The trust factor in ART

January 16, 2014Carole No Comments »

Some time ago I wrote a post called,  “Hey Doc, Is that my IUI sperm?” which was a cautionary tale about a 72 year old physician who routinely used his own semen to impregnate his IUI patients. In that post, I give patients some  practical tips about what they can do to protect themselves. A similar, but even more sinister story is in the news again.

In this case, an andrology technician in Utah substituted his own semen for that of the patient’s husband. In this case, the genetic mismatch in the family was exposed when the family had a genetic profile done by the genetic sequencing service 23and Me. The family’s genetic testing revealed that the 21 year old daughter was biologically related to her mother but not to her mother’s husband, the father who raised her. They assumed, at first, that anonymous donor sperm had been substituted for the husband’s sperm but eventually it was concluded–  via genetic testing– that the andrology technician at the clinic was the biological father. Because the technician was long deceased, a close female relative was tested to establish the genetic connection to the patient’s daughter.

This was not a simple accident in which one donor sample was swapped with another. This technician “donated” his own sperm. Apparently, the technician liked to keep a pile of baby photos  around that he seemed particularly attached to. The story takes an even more twisted turn when it is revealed that this technician was hired by the university lab AFTER serving time for  being convicted of kidnapping a young college student.

All the crazy felonious stuff aside, health care involves trust, lots of trust. As a lab director, I was responsible for creating a lab environment in which the patient’s trust was well-placed. I knew patients trusted us and I felt a heavy burden of responsibility to live up to that trust.

So what went horribly wrong in the Utah case? How could the university hire a felon to do such sensitive work? Did they not bother with a background check? This wasn’t a mistake; you can’t “accidentally” drop your sperm in somebody, especially if you are processing it in the lab first. Nobody was watching this guy.

In the more common merely “sloppy” but not criminal scenario–how do these mistakes happen?:

  • Failure to have procedures  in place for chain of custody steps in the procedure.
  • Failure to follow procedures that are in place.

Inadequate staffing. This is probably one of the biggest factors that cause mistakes in otherwise safe labs. It takes two staff persons working together to ensure chain of custody. Two people checking ID, checking labels, checking each other. This kind of caution is absolutely necessary to avoid a really bad day. If you don’t have a chance to pee during the day because you are trying to get too much done in too little time in the lab, that is a big problem.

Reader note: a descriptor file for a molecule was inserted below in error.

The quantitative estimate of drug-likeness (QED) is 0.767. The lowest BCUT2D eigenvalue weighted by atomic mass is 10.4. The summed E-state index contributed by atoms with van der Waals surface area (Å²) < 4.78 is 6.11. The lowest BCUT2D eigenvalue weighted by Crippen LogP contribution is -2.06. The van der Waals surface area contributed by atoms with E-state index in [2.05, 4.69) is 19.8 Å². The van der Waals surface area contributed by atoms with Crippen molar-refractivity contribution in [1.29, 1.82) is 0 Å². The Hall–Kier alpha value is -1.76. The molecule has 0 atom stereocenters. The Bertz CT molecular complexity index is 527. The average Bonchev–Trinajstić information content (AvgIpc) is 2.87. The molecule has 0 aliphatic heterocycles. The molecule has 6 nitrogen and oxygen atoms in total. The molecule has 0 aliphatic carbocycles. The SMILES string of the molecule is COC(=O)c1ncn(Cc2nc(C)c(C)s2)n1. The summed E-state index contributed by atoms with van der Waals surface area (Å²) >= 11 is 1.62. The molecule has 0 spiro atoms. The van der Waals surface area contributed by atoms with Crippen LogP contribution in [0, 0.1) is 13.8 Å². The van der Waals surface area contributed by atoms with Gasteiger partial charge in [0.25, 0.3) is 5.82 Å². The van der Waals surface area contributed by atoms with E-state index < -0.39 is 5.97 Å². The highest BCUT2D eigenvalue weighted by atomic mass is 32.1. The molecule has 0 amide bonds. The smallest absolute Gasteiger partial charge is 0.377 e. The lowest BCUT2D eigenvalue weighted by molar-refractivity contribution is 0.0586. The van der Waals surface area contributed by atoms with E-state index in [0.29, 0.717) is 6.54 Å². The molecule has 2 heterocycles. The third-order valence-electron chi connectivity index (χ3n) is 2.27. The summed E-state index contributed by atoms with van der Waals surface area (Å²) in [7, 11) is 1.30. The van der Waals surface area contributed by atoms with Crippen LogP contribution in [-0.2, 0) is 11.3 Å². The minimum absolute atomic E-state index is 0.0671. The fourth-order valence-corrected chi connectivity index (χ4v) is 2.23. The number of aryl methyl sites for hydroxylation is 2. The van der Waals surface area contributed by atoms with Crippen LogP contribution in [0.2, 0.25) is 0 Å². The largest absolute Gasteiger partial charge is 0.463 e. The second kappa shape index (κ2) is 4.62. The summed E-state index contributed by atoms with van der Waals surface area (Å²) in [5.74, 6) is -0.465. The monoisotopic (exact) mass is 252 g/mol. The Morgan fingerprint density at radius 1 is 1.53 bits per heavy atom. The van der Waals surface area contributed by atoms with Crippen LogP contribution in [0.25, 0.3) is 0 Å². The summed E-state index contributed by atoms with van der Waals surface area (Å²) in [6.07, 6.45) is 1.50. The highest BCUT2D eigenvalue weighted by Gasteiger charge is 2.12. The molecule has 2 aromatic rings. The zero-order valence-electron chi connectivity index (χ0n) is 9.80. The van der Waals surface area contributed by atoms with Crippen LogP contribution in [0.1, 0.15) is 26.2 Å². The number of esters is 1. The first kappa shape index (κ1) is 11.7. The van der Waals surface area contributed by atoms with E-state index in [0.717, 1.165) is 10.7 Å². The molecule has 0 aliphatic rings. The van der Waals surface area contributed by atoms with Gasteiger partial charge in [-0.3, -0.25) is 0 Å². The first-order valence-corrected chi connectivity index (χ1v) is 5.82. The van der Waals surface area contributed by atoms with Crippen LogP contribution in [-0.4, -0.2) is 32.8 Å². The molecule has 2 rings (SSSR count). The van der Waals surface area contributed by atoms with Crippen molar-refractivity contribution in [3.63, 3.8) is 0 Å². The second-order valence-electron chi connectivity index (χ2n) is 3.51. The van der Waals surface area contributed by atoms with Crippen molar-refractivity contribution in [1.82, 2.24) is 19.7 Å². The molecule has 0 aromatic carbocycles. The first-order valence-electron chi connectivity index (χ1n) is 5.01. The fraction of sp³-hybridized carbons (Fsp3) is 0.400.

Some lab owners think that unless there’s a line of patients out the door, you can’t hire more staff. My argument is that for risk management, you’ve already waited too long if you have even a single day with only one technician on duty.

So here’s the thing. The culture of the lab sets the safety level. The lab owners and supervisors create a culture of safety –or they don’t. There are many things that can be done to minimize the risk of these sort of mistakes, but there has to be a will to put patients first, not profits. You have to build a culture of trust and transparency within the lab. You have to hire good people and train them well. You have to staff enough people so people can do their work with samples thoughtfully, not like harried, exhausted, stressed out workers on a human assembly line.

What can patients do? Well, look at the staff. Are they calm and efficient or harried and stressed? That will tell you something. Ask your doctor what processes are in place to prevent mistakes. Do his answers sound reasonable? Does it mesh with what you see with your eyes? Is someone asking to verify ID at the steps you can see? Does documentation have evidence of two signatures at critical steps?

Is there more staffing at the front end (receptionist, financial counselor, insurance counselor) to more efficiently collect your money or is there more staffing at the back end (in the lab) to take care of your personal genetic fortune?

Healthcare is delivered by humans and humans make mistakes. Even under ideal conditions in good labs, it can happen. But boy, you sure can do a lot to minimize the risk to patients. The question is: does your lab really spend the time, effort and money to create a safe lab for you? Trust is sweet but blind trust is dangerous.


© 2014, Carole. All rights reserved.

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